For some owners, the commitment or cost of caring for a diabetic cat is too much. It’s very important to speak openly to your vet about what you think is right for your cat, your lifestyle, finances, and how you think you’ll cope.

Treating a diabetic cat can become very expensive. Consider insuring your cat as soon as you get them, before any signs of illness start, to ensure you have financial support to care for them.


What happens if my diabetic cat isn’t treated?

If you leave your cat’s diabetes untreated, it will cause suffering, severe illness and eventually be fatal.

What long term complications might happen?

Long-term complications of high blood sugar can include diabetic neuropathy where cats have a plantigrade stance for example walking with dropped hind legs (see picture above). This is reversible if diabetes is diagnosed early enough. Cats can also develop cataracts but this is much rarer than in dogs.

What happens if I miss a dose or give the wrong dose of insulin?

If you miss a dose, give the wrong amount or are unsure how much insulin your cat has been given, always contact your vet for advice straight away.

What happens if my cat has gone wandering when they are due insulin?

If this happens, try not to panic, your cat can have their injection up to two hours later than scheduled. However, if it’s any later, contact your vet for advice on when to give the next dose. To avoid this happening, it is best to try to get your cat into a routine of when they will have their food and injections, so they know when to come home.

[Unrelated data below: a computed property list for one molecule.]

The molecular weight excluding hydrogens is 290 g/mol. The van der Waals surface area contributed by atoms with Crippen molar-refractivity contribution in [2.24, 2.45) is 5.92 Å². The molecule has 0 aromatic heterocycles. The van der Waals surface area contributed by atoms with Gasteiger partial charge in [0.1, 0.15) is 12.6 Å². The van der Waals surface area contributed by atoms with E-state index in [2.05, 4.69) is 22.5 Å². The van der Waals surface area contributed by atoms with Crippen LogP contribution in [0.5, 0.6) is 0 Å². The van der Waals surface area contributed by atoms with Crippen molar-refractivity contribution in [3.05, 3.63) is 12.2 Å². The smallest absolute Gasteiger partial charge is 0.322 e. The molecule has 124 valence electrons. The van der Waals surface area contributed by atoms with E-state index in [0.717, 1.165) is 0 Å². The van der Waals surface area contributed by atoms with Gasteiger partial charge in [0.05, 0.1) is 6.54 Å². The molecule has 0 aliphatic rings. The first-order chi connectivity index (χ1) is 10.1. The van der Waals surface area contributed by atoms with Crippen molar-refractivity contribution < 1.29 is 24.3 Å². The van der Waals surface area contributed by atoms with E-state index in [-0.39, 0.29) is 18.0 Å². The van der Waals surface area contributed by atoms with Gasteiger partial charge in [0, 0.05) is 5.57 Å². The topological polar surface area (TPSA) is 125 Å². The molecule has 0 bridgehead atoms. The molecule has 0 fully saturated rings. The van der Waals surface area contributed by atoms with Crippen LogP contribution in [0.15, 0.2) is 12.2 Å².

Will the injections hurt my cat?

Cats usually tolerate injections surprisingly well, due to the tiny size of the insulin needles. They may feel a small pinch but most cats don’t react at all.

What happens if I need to change my routine?

It’s possible to change your routine and the timings of your cat’s insulin injection if needed. Speak to your vet about staggering the times gradually each day until you are in your new routine.

While it’s important to be as consistent as possible with timings, a variation of one to two hours around when your cat is due their injection is acceptable. Trying to achieve ‘perfect’ management of diabetes should never be at the expense of you or your cat’s quality of life and schedules can be adapted to make them more manageable.

How important is it that my cat has a diabetic diet?

Feeding the right food can make managing your cat’s diabetes much easier, and can even increase the chance of your cat going into remission. However, the most important thing is that your cat will eat whatever diet you chose, particularly as cats diagnosed with diabetes can sometimes go off their food. Studies have shown that cats are more likely to go into remission if they are fed low carbohydrate, high protein diet.

Will my diabetic cat need to lose weight?

For cats that have been diagnosed with diabetes and are obese, weight loss can be an important part of managing diabetes and may help your cat achieve remission. Work closely with your vet, slow and steady weight loss is the aim.

Why do some cats go into remission?

Remission can happen if the pancreas is able to start insulin production again. It’s more likely in cats who were obese and have successfully lost weight, cats that were previously treated with drugs that caused diabetes that have subsequently been stopped and cats that have had their blood sugar (glucose) brought under control quickly. Cats on a diabetic diet are also more likely to go into remission.


Published: March 2024

Written by vets and vet nurses. This advice is for UK pets only. Illustrations by Samantha Elmhurst.